SBD/January 4, 2011/Events and Attractions

Winter Classic Takes Another Step Forward In Fourth Iteration

Next Year's Winter Classic Could Remain In Primetime Or Move To Jan. 2

While rain "made a mess of the temporary ice surface" at Heinz Field for Saturday's Capitals-Penguins Bridgestone NHL Winter Classic, the event "took another big step forward in its fourth year of existence," according to Chris Johnston of the CP. The experience was "unanimously praised by players, coaches and team personnel, and the league may have lucked into a ratings bonanza after weather forced the game to be moved to prime time," as "early numbers from the U.S. were very strong." NHL COO John Collins indicated that the league "overcame a couple major hurdles during the past month." Not only did the NHL "prove teams could open their doors and allow fans more access to the sport" with HBO's "24/7 Penguins/Capitals: Road to the Winter Classic," the league also "showed that it could handle an outdoor game in less-than-ideal conditions." When asked prior to the game "about the possibility of good TV ratings in prime time," Collins said, "That would be the cherry on top of everything." Johnston wrote a "big challenge facing the NHL is finding ways to continue creating compelling storylines and situations for the Winter Classic." There is "no guarantee the game will be held on New Year's Day again next year because the league still has to negotiate new American TV contracts." In addition, Jan. 1 "falls on a Sunday in 2012 and the NHL might be reluctant to put the event against a full schedule of NFL games" (CP, 1/2).

PLAYING WITH THE CALENDAR:'s Scott Burnside cited sources as saying that there is "already preliminary discussion about moving the game to a New Year's Eve time slot or pushing it to Jan. 2" next year. A Saturday slot, "perhaps early to midafternoon, might work, as it shouldn't push into NBC's New Year's Eve programming." But Burnside added, "Regardless of whether it's being played on Jan. 1, why clutter the schedule with other NHL games, especially those involving American teams? If the theory is to open as many U.S. eyes as possible to the spectacle, don't have eight other American-based teams in action, as was the case on Saturday. ... If they want to make this a special day for hockey, make it special" (, 1/3).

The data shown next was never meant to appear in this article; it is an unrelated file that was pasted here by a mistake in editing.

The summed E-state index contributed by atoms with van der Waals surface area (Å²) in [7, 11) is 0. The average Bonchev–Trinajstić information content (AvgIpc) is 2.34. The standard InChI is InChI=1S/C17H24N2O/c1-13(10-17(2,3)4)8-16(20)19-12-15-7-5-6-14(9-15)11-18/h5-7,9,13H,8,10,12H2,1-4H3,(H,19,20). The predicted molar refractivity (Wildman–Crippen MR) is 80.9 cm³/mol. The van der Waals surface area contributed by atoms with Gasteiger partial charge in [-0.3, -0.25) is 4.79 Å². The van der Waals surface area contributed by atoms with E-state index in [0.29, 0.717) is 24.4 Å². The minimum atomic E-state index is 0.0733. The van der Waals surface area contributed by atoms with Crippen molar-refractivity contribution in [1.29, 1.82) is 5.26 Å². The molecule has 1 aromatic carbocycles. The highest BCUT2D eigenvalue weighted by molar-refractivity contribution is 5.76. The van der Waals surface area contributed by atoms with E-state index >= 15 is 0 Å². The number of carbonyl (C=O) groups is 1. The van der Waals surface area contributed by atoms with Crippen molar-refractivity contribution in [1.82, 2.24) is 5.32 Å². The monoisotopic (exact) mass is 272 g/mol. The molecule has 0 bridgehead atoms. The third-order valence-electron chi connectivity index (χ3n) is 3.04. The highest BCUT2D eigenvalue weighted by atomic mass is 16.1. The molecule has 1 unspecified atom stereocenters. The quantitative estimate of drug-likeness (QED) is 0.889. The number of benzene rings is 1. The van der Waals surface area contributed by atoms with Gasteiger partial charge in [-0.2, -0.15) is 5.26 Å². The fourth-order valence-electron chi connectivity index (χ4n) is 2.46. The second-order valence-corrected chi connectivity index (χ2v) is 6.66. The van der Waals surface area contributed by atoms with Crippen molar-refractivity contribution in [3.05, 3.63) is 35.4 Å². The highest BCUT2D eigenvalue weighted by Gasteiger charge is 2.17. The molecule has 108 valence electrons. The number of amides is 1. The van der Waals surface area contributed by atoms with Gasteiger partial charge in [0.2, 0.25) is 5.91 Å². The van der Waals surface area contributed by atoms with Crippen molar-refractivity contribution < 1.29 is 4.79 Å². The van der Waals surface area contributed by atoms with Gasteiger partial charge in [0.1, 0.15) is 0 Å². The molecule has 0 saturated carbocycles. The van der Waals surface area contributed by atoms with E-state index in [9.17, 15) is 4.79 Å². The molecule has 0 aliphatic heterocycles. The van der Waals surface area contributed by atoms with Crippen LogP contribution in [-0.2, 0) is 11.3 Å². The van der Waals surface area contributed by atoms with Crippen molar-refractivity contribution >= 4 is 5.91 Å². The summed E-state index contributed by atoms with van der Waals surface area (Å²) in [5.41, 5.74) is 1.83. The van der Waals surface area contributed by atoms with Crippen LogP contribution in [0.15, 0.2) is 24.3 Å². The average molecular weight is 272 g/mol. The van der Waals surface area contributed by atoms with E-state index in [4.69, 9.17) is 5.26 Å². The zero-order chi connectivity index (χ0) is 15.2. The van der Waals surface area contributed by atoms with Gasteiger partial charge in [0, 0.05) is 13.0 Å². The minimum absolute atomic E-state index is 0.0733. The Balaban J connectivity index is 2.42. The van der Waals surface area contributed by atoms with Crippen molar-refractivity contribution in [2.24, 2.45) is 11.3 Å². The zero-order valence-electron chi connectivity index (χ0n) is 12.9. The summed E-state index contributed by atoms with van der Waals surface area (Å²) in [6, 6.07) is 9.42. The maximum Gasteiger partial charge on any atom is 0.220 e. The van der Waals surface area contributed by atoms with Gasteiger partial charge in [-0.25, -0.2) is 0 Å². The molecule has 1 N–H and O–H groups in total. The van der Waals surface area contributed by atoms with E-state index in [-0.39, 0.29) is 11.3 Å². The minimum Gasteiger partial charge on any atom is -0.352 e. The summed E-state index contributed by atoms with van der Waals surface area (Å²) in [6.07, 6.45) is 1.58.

NIGHT TIME IS THE RIGHT TIME? The topic of whether the Winter Classic should be permanently moved to primetime was discussed yesterday on ESPN's "PTI," and Tony Kornheiser said, "I think night made it great." Kornheiser: "The camera angles under the lights were great. The only thing that was missing was snow, which by the way, can fall at night as well as in the afternoon. I think it was fortuitous that they postponed (it) because of the threat of rain and went to the night game. I say every game ought to be at night." But Michael Wilbon said, "Let's not go overboard. One of the reasons this game was so attractive is because it was Ovechkin and Crosby. It was the Capitals and Penguins. They've been the stars of the HBO thing -- which is fabulous -- and people had come to know them. They're rivals in the true sense of the word. Not every matchup is going to get that kind of following" ("PTI," ESPN, 1/3). Comcast SportsNet's Ivan Carter said, "I liked it under the lights more than the daytime" ("Washington Post Live," Comcast SportsNet Mid-Atlantic, 1/3).

OVERSTAYING ITS WELCOME?'s Dan Shaughnessy wrote it is "time to retire the outdoor hockey game." Capitals-Penguins drew a crowd of 68,111 at Heinz Field, but the fans "didn't get the atmosphere that made this game so compelling in Buffalo, Chicago and Boston" in the last three years. The weather "simply did not cooperate." Shaughnessy: "Warm weather is nobody's fault. But there were other things about the Pittsburgh Classic which gave hints that this event might have outlived its usefulness." Pittsburgh is "simply not a metropolis we associate with hockey," and Heinz Field is a "new facility singularly associated with football and the Steelers." Shaughnessy: "It's not old-timey like Fenway or Wrigley. It's simply a football field. Nothing more" (, 1/3). However, in Vancouver, Cam Cole asks, "Now that everybody has had a chance to take a deep breath, can we all agree there was nothing terribly sinister about the Bridgestone Winter Classic?" An outdoor game should only be played "once per year," but it needs to be held "by all means." Cole: "The fourth edition was such an unmitigated disaster, it sent sponsors home delighted, made a major U.S. network happy, and attracted a ton of casual viewers. The NHL will just have to live with those kinds of consequences" (VANCOUVER SUN, 1/4).

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